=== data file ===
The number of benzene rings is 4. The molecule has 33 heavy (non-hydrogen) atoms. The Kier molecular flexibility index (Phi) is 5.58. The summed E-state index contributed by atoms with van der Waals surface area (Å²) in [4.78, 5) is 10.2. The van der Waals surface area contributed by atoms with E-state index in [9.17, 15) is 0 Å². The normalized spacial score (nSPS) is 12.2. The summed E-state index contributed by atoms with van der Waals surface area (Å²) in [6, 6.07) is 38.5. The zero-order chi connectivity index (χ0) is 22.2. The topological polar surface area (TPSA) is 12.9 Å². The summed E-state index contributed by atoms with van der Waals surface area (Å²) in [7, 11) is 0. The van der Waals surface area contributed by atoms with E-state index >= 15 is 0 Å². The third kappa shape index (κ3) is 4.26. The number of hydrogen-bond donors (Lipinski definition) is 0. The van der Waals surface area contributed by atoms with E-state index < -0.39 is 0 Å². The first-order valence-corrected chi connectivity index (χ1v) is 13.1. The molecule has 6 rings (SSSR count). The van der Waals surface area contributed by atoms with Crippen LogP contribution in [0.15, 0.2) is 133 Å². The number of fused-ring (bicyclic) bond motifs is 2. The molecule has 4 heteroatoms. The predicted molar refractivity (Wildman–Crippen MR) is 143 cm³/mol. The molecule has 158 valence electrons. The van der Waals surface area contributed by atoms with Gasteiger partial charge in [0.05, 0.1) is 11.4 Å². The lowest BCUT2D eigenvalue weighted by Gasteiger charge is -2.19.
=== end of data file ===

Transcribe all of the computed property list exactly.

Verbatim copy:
The number of benzene rings is 4. The molecule has 33 heavy (non-hydrogen) atoms. The Kier molecular flexibility index (Phi) is 5.58. The summed E-state index contributed by atoms with van der Waals surface area (Å²) in [4.78, 5) is 10.2. The van der Waals surface area contributed by atoms with E-state index in [9.17, 15) is 0 Å². The normalized spacial score (nSPS) is 12.2. The summed E-state index contributed by atoms with van der Waals surface area (Å²) in [6, 6.07) is 38.5. The zero-order chi connectivity index (χ0) is 22.2. The topological polar surface area (TPSA) is 12.9 Å². The summed E-state index contributed by atoms with van der Waals surface area (Å²) in [7, 11) is 0. The van der Waals surface area contributed by atoms with E-state index >= 15 is 0 Å². The third kappa shape index (κ3) is 4.26. The number of hydrogen-bond donors (Lipinski definition) is 0. The van der Waals surface area contributed by atoms with E-state index < -0.39 is 0 Å². The first-order valence-corrected chi connectivity index (χ1v) is 13.1. The molecule has 6 rings (SSSR count). The van der Waals surface area contributed by atoms with Crippen LogP contribution in [0.15, 0.2) is 133 Å². The number of fused-ring (bicyclic) bond motifs is 2. The molecule has 4 heteroatoms. The predicted molar refractivity (Wildman–Crippen MR) is 143 cm³/mol. The molecule has 158 valence electrons. The van der Waals surface area contributed by atoms with Gasteiger partial charge in [0.05, 0.1) is 11.4 Å². The lowest BCUT2D eigenvalue weighted by Gasteiger charge is -2.19.